Each New Year, we fall into the habit of making the same resolutions: Get fit. Lose weight. Save money. These resolutions often get broken, usually with the excuse that work takes up too much time to focus on your wellbeing. As we head into the second half of the year, now is the perfect time for a “workplace makeover”; it’s time to re-evaluate and tailor some ergonomic resolutions to improve your overall well-being, comfort and productivity.
Improve your posture
Avoid awkward postures that result in your muscles working harder than they need to. You definitely don’t want to feel like you have completed an 8 hour gym session by the end of your work day. First thing is first- get familiar with the levers and knobs of your chair, and make the adjustments necessary to support the optimal sitting posture. Remember: keep your neck straight ahead in a neutral position; support your lumbar spine on the chair back support; ensure your hips are in line with your knees; and feet supported flat on the floor.
Keep your arms close
When you stretch out to reach your equipment, the muscles in your neck, shoulders and arms are working harder than they need to. Don’t accommodate your body to your equipment- the equipment is dynamic, so move it to suit your reach. Sit as close as possible to the edge of the desk as possible, and ensure your forearms are supported on the desk surface. You should be able to access your keyboard and mouse when your arms are in the recommended position.
Standing from sitting increases muscular contractions, stimulating blood flow and resulting in more calories burnt and healthier blood sugar levels. Studies have shown that intermittent standing reduces fatigue levels, increases productivity at work and that alternating between 30 minutes of sitting and standing can improve blood sugar levels after a meal.
Professor Alan Hedge recommends an Ideal Sit-Stand-Stretch Work Pattern, including 20 minutes of sitting, 8 minutes of standing and 2 minutes of activity in every 30 minute cycle. Whilst this is pretty difficult to replicate in the real word, Professor Hedge suggests that you look at your overall 7.5 hour workday and aim for a total of 5 hours sitting, 2 hours standing and 30 minutes movement.
If you don’t have access to a standing desk, try standing when making phone calls, or during meetings.
Stretching is one of the simplest things you can do for your health; it increases blood flow and reduces fatigue. Stretching challenges your muscles to move in a different way, breaking up the monotony of repeating the same motions throughout the day. It invigorates and de-stresses the body. It’s easy to sneak a little stretching into your daily routine, such as leg raises or shoulder stretches which can be done at the desk. Try to take a short 30 second ‘micro’ stretch at least once every 30 minutes.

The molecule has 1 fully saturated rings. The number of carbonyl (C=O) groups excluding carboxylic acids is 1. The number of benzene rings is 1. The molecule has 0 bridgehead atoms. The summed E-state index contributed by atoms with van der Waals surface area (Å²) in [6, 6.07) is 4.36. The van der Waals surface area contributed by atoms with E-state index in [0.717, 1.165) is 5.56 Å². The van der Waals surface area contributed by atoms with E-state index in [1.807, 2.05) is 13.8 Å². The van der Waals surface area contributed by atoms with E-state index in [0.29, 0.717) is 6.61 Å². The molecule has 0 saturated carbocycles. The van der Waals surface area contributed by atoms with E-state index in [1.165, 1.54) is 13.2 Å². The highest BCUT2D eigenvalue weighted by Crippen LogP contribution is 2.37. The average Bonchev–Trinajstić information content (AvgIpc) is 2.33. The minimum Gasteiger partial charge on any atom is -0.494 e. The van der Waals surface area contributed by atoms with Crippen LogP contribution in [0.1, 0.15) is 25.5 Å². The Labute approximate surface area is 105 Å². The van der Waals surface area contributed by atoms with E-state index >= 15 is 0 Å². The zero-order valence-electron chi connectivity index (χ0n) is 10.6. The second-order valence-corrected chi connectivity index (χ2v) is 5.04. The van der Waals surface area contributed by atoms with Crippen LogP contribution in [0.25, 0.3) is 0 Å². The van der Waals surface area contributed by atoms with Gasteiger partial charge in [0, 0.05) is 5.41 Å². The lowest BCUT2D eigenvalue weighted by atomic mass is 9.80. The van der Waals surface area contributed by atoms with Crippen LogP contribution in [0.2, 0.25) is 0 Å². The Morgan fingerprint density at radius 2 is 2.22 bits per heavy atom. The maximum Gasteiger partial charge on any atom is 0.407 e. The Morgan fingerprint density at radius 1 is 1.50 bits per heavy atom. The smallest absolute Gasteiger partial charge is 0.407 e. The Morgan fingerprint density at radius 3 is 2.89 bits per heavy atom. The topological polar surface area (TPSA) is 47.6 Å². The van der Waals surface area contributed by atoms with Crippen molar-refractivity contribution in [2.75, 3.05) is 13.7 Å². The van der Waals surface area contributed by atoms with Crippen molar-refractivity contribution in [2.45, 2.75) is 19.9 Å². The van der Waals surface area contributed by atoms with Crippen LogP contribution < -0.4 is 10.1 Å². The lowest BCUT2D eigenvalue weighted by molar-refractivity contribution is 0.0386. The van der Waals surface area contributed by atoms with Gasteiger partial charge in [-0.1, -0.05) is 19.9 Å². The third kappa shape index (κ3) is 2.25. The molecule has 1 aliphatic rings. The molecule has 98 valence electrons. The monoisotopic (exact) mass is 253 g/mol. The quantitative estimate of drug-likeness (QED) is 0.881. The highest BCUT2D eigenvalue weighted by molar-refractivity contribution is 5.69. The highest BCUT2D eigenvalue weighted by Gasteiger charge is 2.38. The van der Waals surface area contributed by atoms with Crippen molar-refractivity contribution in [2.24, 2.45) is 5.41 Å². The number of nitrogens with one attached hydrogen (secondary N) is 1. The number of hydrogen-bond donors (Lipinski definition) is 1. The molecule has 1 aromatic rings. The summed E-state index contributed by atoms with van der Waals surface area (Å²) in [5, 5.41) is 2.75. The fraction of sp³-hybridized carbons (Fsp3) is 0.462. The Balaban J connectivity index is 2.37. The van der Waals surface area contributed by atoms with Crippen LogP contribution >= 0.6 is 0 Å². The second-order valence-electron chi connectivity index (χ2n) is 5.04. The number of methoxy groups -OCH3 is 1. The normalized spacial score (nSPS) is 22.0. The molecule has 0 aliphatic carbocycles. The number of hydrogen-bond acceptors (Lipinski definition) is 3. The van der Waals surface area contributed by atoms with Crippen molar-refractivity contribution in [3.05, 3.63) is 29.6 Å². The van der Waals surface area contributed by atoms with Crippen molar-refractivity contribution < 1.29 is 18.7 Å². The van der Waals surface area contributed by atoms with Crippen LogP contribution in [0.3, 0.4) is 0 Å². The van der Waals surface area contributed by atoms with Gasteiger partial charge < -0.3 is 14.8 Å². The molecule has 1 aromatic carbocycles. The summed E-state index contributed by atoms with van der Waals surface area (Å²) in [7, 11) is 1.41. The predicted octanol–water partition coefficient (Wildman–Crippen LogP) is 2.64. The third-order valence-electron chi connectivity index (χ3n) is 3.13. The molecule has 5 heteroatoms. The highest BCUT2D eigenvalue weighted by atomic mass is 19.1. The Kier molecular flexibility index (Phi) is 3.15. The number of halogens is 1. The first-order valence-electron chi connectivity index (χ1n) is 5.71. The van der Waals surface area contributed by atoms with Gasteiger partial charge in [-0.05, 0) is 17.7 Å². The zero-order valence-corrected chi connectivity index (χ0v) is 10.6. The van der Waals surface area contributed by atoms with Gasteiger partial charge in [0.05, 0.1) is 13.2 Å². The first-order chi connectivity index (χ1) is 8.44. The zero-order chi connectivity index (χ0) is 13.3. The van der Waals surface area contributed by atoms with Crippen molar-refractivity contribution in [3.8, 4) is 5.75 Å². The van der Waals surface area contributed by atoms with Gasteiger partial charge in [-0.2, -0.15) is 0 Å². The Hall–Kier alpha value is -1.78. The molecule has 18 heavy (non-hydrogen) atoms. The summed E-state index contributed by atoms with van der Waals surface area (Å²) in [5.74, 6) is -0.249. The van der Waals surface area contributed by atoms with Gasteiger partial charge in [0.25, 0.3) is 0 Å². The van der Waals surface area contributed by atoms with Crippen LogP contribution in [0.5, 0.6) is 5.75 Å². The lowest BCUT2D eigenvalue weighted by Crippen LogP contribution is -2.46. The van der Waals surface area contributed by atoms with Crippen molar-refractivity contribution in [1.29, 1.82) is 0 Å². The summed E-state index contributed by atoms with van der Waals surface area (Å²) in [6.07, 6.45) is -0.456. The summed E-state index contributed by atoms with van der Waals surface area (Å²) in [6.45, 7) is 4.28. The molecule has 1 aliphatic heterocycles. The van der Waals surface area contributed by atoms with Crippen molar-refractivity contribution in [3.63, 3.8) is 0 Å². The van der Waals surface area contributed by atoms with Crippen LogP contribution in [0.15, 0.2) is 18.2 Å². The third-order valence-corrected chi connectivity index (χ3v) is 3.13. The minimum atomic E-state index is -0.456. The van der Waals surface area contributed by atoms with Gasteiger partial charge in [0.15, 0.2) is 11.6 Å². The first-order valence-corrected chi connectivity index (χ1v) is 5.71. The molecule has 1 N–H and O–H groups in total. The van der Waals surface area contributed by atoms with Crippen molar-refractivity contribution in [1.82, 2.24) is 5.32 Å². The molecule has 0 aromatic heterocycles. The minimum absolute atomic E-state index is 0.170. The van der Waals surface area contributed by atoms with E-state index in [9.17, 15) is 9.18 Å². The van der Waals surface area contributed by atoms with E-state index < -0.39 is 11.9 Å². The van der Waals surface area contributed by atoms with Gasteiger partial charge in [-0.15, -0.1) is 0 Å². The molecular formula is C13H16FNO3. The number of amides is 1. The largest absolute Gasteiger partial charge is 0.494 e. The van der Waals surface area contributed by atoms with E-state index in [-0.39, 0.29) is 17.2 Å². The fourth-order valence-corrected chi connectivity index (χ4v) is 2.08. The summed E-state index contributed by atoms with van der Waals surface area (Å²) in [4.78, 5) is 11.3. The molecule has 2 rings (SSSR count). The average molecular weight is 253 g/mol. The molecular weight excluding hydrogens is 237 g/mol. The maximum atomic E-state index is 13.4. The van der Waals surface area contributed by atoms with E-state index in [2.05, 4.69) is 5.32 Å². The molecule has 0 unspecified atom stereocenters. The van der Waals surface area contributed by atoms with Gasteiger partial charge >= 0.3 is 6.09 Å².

If you can fit it in, try and do some exercise 30-60 minutes x three times a week during your lunch break, or make sure you take the stairs rather than the elevator for some incidental exercise.
Remain hydrated- not only is it good for you but it will prompt you to get up more to refill your bottle or head to the bathroom.
The eyes have it
Staring at the screen for so many hours in the day can cause dry eyes, eye strain, fatigue and headaches. For optimal eye health, ensure that the computer screen is at least an arm’s distance away for a 20” monitor, and further for monitors larger than this. Ensure that you manage glare by lowering roller blinds where able, or repositioning the screen to avoid glare from overhead lights. When your screen is much brighter than your surroundings, your eyes have to work harder to see; become familiar with your desktop settings, and increase font size, contrast and brightness of the screen. Also consider adjusting your environmental lighting or purchase an additional task light to reduce eye strain.
Don’t fight technology
Although the standard PC, monitor, keyboard, mouse setup still exists, it is more common to see employees working on a multitude of devices (laptops, tablets, phones), with multiple monitors, in a variety of settings. Technology is rapidly moving to increase our knowledge and assist us to get our work done anywhere, however it can also be used as a tool to manage your self-care and wellbeing. Whilst fitness trackers are common these days, there are readily available software and Apps which promote physical, psychological and spiritual health, Baker IDI Rise & Recharge, My Fitness Pal, F.Lux, Eyeloe, Stand Up!, DeskActive and Headspace, just to name a few!
Recent data has shown that we spend almost 90% of our time indoors. Humans have an inherent need to connect with nature and green spaces. The simple act of having a plant in your workspace has been shown to reduce tension and anxiety by 37%, reduces feelings of anger by 44%, reduces fatigue levels by 38%, all whilst increasing creativity and productivity by 15%. A pretty simple solution for massive benefits!
Get a Tune Up
It’s easy to adapt to your working environment, or purchase “ergonomic” equipment that isn’t suitable for your needs. A professional will be better equipped to look at how you work and what you do, and find ways to improve your comfort and productivity. Consider getting an Ergonomic Workstation Assessment – don’t hesitate to reach out and book a workstation review